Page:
The new Windows To Go feature allows you to access your work machine through a USB drive
Days before the launch of Microsoft’s ‘re-imagined’ Window to the now not-so-new world of touch and mobile computing, market research polls and analysts reflected a sort of ambivalence to the product. On the enterprise side too, early polls indicated that customers were in no hurry to make a switch, especially given the current economic climate where IT spending is predictably not as much of a priority as it used to be.
Microsoft itself — clearly enamoured by its new-found touch-friendliness, elegant apps arranged on neat tile stacks and slick updates — is selling itself hard to the consumer. It has provided a modern and consistent environment, both for users and developers, across a range of devices that include both newer interfaces like touch screens, but also the good old keyboard-and-mouse. However, it’s more interesting, and perhaps less reported, offering lies in the world of the enterprise.
For starters, there’s Windows To Go.
While the Microsoft execs doing the big launches (the Redmond-based major is currently on a 33 city tour of India) are harping on the benefits of a touch-friendly user interface in the enterprise, Windows To Go is a new offering that’s making some ripples among enterprise customers. In simple terms, this is a feature on Windows 8 that allows you to put your whole Windows 8 environment on to a portable USB-based storage device. This is bootable on any computer that runs on the Windows operating system (version 7 and 8).
But what does this mean?
This means that if you are a company with say a thousand employees, you can give them each a Windows To Go USB drive that allows them to access their work machines, desktop environment and all, from their own devices. What’s interesting is that the requirements and, therefore, the costs involved, are rather basic: a 32 GB USB 3.0 drive. The USB has to be 3.0 in order to be able to facilitate greater data transfer speeds, in line with Windows 8 protocol.
The underlying tech is simple: it’s a bootable USB, which means you’re running your operating system from your USB stick. This isn’t new by itself. What makes this a “game changer” in the enterprise is that Microsoft has managed to provide the level of encryption and security that will allow companies to have the confidence to hand out complete access to their office environments on a stick to every employee, while maintaining corporate standards on security and computing standards. The encryption used here is ‘BitLocker To Go’, Microsoft’s encryption that was available on Windows 7.
Currently, these devices are manufactured in India only by USB manufacturers Kingston and SuperTalent, and cost around Rs. 4,000- 5,000 in the market. This is likely to come down, once USB makers see it as an opportunity, and it catches on.
Says Amrish Goyal, director, Windows Business Group, Microsoft India: “Today, these sticks are pre-ordered. But enterprise costumers are excited, and in six months, we expect this to be totally prevalent in the Indian market. The actual incremental cost of matching our data transfer protocol is not a whole lot; it’s just that people haven’t started manufacturing it.”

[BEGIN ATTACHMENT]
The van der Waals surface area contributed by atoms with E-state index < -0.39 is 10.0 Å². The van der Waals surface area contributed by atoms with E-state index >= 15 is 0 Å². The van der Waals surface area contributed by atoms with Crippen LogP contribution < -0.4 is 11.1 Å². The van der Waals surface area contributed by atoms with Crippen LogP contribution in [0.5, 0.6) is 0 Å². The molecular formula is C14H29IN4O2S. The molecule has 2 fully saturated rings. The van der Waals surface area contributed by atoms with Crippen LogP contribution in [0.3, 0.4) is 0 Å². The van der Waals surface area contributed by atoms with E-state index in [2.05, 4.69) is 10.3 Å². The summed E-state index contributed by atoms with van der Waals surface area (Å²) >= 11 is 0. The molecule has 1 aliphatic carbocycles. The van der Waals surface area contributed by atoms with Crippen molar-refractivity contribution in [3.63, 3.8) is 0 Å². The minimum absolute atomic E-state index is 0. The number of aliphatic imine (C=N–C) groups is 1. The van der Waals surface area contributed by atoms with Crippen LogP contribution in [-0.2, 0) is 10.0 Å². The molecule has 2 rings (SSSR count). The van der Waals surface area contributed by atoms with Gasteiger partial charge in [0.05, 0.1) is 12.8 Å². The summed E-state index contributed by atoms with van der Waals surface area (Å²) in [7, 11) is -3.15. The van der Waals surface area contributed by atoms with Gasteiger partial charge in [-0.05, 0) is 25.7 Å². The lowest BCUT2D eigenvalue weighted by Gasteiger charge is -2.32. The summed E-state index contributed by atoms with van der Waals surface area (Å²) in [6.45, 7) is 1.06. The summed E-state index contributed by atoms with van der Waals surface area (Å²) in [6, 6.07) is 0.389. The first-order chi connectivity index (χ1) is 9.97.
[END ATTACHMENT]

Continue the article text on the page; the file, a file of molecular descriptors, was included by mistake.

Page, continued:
The innovation, he adds, is in being able to provide that kind of security that enterprises need because, at the end of the day, this stick is actually a gateway to all the information the company has.
The benefits are pretty obvious.
With BYOD (bring your own device) an HR buzz among corporate firms, this simple USB stick allows employees to bring their own hardware, boot an image of the company operating system from the USB and log on to the network. Compared to desktop virtualisation, the costs are lesser as there’s lesser infrastructure deployment.
Sanket Akerkar, managing director, Microsoft India, says Windows To Go is one of the features that makes Windows 8 radically different from what is being offered in the enterprise. Though there’s a lot of talk on desktop virtualisation, Mr. Akerkar points out that analysts like International Data Corporation and Gartner say this has only moved computing power from the desktop to the server. “It has not changed anything; it hasn’t solved any massive problem. I think, Windows To Go solves this problem … it doesn’t move the problem, it solves it,” he says.
Mr. Akerkar insists that this is a “game changer” because it truly enables the BYOD concept. For instance, he refers to an interaction he had with a business that recruits agents. This particular company, he explains, has some 200,000 agents and the management wanted to buy them all tablet PCs. “They were more than excited to know that all they had to do was give them USB sticks. And the beautiful part is that you get all this security!”
This kind of scenario, he says, is “really refining a lot more front office innovation, rather than back office innovation in the enterprise”. “All the stuff in the back office that they’re talking about, the general ledgers and the inventories, that’s 20 years old; it’s old school. The cool stuff now is to look for productivity; how do I connect to my costumers, vendors or partners, and how do I bring them in … the real cutting edge stuff today is how do I reach out and bring more people to my enterprise.”
So is Windows To Go the only incentive for corporations to upgrade to Windows 8? There’s a lot more, insists Mr. Akerkar. What’s truly unique is that this product works for a whole range of devices, he says. “Here’s an operating system that can run from devices that are 7 inches to 80 inches, and deliver you a consistent experience, a consistent development platform, and be hooked to the enterprise, and be hooked up to all the cloud services and give you a wonderful touch and keyboard experience.”
“There’s nothing else out there in the market, yet,” Mr. Akerkar insists.